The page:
Cup of coffee and coffee beans. Released by Marcus Brewster on behalf of Nestle. Supplied to Verve, The Star.

London - Two mugs of coffee a day could help keep the heart healthy.

A study has linked the drink with a lower risk of heart failure.

With up to 40 percent of those affected dying within a year of diagnosis, heart failure has a worse survival rate than many cancers.

The latest research suggests that regularly drinking moderate amounts of coffee can cut the odds of cardiac trouble – though too much could be counter-productive.

Crunching together the results of five previous studies, involving almost 150,000 men and women, showed that those who enjoyed one or two mugs of coffee a day were 11 percent less likely to develop heart failure than those who had none.

Heart attack survivors gained as much benefit as those with healthy hearts.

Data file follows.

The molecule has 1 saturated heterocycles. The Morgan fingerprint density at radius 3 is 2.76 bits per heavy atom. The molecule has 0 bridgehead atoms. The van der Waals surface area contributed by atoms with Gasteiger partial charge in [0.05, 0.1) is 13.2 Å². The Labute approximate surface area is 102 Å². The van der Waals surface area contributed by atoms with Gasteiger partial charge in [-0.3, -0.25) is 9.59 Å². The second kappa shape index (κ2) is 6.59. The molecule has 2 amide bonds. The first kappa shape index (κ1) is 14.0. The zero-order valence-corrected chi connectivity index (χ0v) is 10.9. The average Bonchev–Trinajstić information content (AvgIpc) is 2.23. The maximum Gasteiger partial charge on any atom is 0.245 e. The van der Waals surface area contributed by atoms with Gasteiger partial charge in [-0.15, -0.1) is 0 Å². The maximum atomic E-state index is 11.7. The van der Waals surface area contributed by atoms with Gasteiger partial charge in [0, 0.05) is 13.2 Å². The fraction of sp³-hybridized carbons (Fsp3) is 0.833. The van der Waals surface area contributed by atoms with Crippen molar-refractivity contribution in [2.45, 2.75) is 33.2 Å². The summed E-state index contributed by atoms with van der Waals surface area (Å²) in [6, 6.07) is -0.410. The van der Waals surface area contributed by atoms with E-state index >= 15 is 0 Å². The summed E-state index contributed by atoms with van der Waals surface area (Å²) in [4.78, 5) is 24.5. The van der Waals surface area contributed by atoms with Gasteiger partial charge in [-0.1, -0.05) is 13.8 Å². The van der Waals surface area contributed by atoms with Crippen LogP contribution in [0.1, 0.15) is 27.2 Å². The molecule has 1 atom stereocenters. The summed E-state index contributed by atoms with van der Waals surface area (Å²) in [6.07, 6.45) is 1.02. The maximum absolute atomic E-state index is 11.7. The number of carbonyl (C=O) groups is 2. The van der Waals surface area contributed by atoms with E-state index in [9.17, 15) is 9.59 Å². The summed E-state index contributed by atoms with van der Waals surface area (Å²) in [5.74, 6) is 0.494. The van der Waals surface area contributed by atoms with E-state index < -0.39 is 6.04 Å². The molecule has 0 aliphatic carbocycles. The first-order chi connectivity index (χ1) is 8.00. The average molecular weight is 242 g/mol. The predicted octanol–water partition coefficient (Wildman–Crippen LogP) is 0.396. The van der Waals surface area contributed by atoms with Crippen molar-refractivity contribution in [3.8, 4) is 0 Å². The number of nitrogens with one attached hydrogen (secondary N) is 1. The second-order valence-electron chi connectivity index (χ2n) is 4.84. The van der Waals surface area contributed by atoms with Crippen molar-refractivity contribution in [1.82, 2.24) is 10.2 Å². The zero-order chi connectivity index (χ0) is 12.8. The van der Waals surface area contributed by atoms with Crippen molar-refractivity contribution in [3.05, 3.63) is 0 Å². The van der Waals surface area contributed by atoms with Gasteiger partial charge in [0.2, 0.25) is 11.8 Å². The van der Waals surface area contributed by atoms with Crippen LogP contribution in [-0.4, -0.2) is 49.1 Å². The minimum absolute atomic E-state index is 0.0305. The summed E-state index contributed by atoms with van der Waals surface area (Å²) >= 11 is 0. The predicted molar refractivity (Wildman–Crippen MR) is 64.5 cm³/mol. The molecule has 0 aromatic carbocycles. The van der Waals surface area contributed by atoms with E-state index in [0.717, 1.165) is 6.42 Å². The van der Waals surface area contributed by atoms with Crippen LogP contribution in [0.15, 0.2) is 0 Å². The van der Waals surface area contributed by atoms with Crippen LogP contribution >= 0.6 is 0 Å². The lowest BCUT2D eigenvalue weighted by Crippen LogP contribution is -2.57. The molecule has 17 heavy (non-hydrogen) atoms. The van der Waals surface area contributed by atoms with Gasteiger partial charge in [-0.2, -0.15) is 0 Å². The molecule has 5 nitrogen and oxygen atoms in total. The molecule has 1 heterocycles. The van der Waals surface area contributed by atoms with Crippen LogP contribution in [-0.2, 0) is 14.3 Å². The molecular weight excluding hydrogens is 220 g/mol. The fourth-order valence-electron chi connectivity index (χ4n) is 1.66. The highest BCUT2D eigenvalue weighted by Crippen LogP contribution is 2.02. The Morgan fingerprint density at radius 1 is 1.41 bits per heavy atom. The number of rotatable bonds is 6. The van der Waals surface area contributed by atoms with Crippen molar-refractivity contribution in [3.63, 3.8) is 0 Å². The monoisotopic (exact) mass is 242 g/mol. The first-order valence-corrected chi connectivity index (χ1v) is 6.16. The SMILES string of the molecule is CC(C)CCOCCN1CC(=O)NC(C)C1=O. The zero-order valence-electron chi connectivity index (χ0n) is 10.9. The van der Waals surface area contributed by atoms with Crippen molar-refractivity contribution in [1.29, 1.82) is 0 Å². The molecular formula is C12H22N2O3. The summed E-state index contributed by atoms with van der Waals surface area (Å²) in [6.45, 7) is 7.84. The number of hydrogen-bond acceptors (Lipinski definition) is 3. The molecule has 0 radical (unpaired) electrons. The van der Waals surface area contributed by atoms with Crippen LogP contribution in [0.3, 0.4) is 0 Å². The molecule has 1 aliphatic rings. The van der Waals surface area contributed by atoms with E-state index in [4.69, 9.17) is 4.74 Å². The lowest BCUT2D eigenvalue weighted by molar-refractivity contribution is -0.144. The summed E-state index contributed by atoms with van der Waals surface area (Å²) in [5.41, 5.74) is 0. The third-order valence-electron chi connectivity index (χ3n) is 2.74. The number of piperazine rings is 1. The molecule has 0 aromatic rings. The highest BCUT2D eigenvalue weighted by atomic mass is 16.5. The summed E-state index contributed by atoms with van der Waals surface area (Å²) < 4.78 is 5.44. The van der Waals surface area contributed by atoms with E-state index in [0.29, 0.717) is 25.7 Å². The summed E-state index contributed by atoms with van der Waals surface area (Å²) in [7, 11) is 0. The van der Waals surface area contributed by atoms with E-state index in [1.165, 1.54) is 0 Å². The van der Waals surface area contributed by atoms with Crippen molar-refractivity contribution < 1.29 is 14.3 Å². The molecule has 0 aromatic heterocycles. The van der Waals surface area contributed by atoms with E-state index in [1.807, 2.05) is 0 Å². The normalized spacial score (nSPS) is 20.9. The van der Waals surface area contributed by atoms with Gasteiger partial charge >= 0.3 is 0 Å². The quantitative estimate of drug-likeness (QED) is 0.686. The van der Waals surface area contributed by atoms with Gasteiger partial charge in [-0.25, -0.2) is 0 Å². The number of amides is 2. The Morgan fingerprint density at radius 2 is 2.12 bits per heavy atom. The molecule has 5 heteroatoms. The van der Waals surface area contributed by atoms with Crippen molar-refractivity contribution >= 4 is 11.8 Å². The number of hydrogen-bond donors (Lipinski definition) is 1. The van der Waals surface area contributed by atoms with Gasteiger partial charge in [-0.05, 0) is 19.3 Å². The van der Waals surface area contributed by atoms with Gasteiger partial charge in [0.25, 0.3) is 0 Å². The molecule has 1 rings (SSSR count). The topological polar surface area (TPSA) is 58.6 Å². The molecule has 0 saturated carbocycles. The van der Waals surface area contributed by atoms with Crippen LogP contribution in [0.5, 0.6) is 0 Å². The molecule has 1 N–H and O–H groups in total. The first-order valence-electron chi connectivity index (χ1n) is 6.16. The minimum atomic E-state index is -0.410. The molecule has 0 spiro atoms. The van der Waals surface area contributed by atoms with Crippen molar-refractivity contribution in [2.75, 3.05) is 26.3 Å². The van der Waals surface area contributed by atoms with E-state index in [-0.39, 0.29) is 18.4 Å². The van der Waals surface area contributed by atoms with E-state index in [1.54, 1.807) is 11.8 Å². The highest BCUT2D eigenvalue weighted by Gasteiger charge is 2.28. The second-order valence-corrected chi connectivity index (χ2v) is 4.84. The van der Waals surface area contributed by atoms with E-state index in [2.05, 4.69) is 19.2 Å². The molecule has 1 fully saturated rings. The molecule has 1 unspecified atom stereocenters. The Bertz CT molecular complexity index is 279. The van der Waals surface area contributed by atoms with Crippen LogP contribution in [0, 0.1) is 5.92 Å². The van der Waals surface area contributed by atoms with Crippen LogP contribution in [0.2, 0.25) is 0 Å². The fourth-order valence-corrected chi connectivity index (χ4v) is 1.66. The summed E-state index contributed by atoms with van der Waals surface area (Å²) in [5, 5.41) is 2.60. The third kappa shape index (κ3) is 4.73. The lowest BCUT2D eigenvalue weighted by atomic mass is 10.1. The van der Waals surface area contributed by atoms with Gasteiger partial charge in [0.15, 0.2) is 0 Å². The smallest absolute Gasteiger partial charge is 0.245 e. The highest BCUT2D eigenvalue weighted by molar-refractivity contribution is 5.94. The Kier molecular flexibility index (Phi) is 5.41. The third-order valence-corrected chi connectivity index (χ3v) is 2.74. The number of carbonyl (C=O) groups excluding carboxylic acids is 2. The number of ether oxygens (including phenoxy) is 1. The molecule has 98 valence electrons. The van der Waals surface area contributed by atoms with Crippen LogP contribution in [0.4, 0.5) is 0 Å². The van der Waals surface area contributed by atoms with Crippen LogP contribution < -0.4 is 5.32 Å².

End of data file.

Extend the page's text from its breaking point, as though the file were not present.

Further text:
But drinking five or more mugs a day appeared to be bad for the heart, the journal Circulation Heart Failure reports.

Researcher Dr Murray Mittleman, of the Beth Israel Deaconess Medical Centre in Boston, said: “As with so many things, moderation appears to be the key here too.”

The researchers aren’t sure why coffee seems to cut the odds of heart failure, in which the organ, weakened by a heart attack or disease, struggles to pump blood around the body.

They say it may be because the drink reduces the likelihood of high blood pressure and of diabetes – both of which boost the odds of heart failure.

Dr Mittleman said: “It stands to reason that reducing one’s odds of developing either one of them, in turn, reduces one’s chance of heart failure.” - Daily Mail